She answered with 10 recommendations to improve communication with autistic people in health-care settings, the output of a project co-produced with 17 people in the autism community, “including autistic healthcare users, autistic health professionals, researchers and non-autistic health professionals.”
A group of 17 collaborators – including autistic healthcare users, autistic health professionals, researchers and non-autistic health professionals – created this @ESRC. funded resource. It’s on the NHS Futures platform, but also available here: https://t.co/hSmhpbOBfS
— Dr Gemma L. Williams ???? (@DjzemaLouiz) October 7, 2022
“This is very relevant to my research on assessing for dementia in autistic people. Dementia clinicians will be seeing autistic people in their clinics but may not be considering that,” tweeted Lynsey Stewart, a psychology research assistant at the University of Strathclyde in Glasgow, Scotland.
“That’s exactly it- autistic people are autistic across their whole lifespan but many older folk missed diagnoses when they were young,” Williams replied.
Ah this sounds like really important research. That’s exactly it- autsitic people are autistic across their whole lifespan but many older folk missed diagnoses when they were young. @autismage and I have spoken about dementia diagnoses overshadowing autism I think?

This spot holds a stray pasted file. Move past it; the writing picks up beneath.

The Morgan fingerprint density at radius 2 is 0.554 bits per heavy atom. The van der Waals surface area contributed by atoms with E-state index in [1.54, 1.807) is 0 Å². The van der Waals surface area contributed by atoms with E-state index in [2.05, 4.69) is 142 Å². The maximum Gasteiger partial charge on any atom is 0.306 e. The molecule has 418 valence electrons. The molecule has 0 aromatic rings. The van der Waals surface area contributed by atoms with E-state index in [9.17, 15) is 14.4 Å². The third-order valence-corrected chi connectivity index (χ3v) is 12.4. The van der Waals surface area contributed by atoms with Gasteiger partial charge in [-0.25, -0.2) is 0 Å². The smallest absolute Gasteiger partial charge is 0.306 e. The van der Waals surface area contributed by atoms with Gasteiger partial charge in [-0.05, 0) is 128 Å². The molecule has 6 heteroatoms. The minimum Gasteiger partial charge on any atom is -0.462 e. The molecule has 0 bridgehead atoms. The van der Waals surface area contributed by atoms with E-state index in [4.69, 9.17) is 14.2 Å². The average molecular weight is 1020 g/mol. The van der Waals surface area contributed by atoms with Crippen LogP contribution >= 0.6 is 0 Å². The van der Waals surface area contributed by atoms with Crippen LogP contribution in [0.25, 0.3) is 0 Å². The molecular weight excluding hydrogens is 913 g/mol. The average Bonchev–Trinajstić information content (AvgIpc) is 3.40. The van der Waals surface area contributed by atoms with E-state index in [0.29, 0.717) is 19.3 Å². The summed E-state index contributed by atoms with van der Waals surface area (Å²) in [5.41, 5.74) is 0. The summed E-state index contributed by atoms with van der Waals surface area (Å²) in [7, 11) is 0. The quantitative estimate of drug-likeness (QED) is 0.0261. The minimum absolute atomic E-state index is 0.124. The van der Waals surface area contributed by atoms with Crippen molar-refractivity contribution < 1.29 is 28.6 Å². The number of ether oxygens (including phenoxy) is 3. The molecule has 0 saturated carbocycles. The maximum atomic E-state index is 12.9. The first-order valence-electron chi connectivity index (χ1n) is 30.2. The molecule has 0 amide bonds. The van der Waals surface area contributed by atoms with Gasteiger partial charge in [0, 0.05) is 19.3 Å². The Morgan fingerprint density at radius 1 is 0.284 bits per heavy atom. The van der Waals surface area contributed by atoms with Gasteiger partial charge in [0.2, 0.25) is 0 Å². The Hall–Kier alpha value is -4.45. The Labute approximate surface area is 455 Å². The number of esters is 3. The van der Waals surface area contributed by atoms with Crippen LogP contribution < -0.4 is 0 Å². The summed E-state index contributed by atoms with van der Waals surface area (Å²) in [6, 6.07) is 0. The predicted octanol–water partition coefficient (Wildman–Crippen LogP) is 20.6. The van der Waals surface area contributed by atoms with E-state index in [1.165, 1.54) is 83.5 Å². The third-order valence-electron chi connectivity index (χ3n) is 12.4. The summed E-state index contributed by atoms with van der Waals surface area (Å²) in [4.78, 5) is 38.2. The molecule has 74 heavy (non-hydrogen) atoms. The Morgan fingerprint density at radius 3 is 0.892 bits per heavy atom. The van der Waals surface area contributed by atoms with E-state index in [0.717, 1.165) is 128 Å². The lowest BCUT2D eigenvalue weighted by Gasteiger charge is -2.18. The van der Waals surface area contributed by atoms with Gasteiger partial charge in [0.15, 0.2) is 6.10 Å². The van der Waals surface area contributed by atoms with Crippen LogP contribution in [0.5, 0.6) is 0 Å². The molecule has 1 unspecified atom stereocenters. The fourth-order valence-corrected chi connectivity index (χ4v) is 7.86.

— Dr Gemma L. Williams ???? (@DjzemaLouiz) October 7, 2022
Amid thanks, Twitter user Healthevents Ltd pointed out, “Communication is a two way process. Until you understand & respect each other nothing good can happen.”
Thank you. You have brought forward the message that I have been advocating for years. Communication is a two way process. Until you understand & respect each other nothing good can happen. Healthcare is the most important area. Will share far and wide. @OrlaUi #autism#healthcare
— Healthevents Ltd (@healthevents1) October 8, 2022
Holly Radford, a psychology student at the University of Portsmouth in England, called the recommendations excellent, tweeting that they “would benefit many other groups of people too.”
Excellent recommendations for supporting communication with #ActuallyAutistic people in healthcare settings. I imagine these recommendations would benefit many other groups of people too. Great work @DjzemaLouiz! https://t.co/7h2RXTPCFb
— Holly Radford (@HRadders) October 11, 2022
Echoing the sentiment of the many other tweets we couldn’t fit here, Iris Warchall, a physical therapist in Oakland, California, issued an imperative: “If you are a healthcare provider, you NEED to read this!”
If you are a healthcare provider, you NEED to read this! Guidelines for supporting effective communication with autistic patients: https://t.co/pI6AP1vsQv
— Iris Warchall, PT, DPT (@warchall) October 8, 2022
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That’s it for this week’s Community Newsletter! If you have any suggestions for interesting social posts you saw in the autism research sphere, feel free to send an email to [email protected]
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Cite this article: https://doi.org/10.53053/RJIA3863